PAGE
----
That April 2009 hailstorm is still keeping Rome roofing contractors busy almost one year later. It is also helping the city bring in some major cash through roof permit fees. What’s good for the roofing professionals and the local government, however, isn’t so good for hailstorm-hit homeowners. After all, it’s their dollars that are lining roofers’ pockets.
Here are some tips on how you make hail damage less of an ordeal for both your home and your bank account.
- If the storm is already in progress, don’t risk life and limb to try to protect your roof. It is already too late. If your hometown is prone to hailstorms, take proactive, not in-progress, measures to mitigate the destruction.
- Make a visual inspection of the possible damage. The trees and shrubs around your home can provide clues. If they have been stripped of their leaves, there’s a good chance your roof may have sustained damage as well.
- If your metal patio furniture or exterior vents show dings, you might want to call in the roofing inspector. Ditto on car dents and/or cracked windshields.
- While you wait for the roofing contractor to repair your roof, take measures to prevent any further financial headaches. Rocky Mountain Insurance Information Association recommends, “Cover any broken windows and holes in your roof so that no water can enter and damage your home’s interior.”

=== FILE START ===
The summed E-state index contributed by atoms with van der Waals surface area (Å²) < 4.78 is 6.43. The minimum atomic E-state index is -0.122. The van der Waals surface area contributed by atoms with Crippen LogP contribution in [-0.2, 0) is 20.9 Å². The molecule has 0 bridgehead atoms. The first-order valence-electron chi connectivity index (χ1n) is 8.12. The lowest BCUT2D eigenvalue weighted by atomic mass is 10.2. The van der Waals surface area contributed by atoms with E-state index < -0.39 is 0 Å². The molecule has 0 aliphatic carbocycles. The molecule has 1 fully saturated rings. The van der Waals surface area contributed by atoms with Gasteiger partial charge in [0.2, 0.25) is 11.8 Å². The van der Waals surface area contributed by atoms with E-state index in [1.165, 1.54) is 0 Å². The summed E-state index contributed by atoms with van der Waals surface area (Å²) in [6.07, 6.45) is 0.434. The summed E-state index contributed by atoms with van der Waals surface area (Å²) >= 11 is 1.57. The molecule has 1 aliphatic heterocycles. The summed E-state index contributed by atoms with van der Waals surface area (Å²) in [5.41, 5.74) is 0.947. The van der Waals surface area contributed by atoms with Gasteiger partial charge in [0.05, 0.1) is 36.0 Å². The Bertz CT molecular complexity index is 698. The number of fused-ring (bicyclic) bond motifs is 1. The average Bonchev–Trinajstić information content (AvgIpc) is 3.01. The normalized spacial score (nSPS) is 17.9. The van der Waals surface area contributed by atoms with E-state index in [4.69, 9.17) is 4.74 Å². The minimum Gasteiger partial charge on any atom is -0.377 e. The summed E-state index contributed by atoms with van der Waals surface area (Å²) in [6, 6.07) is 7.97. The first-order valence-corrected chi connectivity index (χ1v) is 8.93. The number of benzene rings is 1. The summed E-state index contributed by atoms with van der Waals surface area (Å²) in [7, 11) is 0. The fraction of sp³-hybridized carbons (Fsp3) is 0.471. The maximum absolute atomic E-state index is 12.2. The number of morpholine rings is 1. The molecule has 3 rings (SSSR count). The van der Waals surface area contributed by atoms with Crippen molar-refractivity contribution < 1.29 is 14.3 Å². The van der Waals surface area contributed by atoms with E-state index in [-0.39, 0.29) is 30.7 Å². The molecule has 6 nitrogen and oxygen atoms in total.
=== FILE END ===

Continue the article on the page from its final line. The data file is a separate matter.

- File a claim with your homeowners insurance. Hail damage is usually covered by all such policies, so make sure you get a receipt from the roofing contractor and make copies of it.
- Do your due diligence in selecting a roofing repair company. The Rome New-Tribune reported a few complaints from “citizens who paid for roof work in advance and then had companies skip out.” The newspaper also related incidences “where contractors came in, low-balled estimates to get a contract signed, then charged considerably more after the roof was completed.” Heeding this advice is especially important if your entire region of the country has been hard hit by storm damage. Fly-by-night roofing companies tend to creep out of the woodwork in the face of disaster to prey on unsuspecting victims.
- Don’t turn your roof repair into a neighborhood circus. Rocky Mountain Insurance warns, “Allow only the insurance adjuster and roofer you have selected to get up on your roof. Each time someone walks on it, more damage can occur.”
- Ask your chosen roofer for proof of workers’ compensation and liability insurance. You don’t want to be left holding the liability bag if they get hurt or damage someone else’s property in the course of their work.
- If the possibility of future hail damage exists, ask your roofer to use hail resistive roofing materials when repairing or replacing your roof.
- Have your finished roof inspected and make sure you’re satisfied with the completed results before handing over final payment.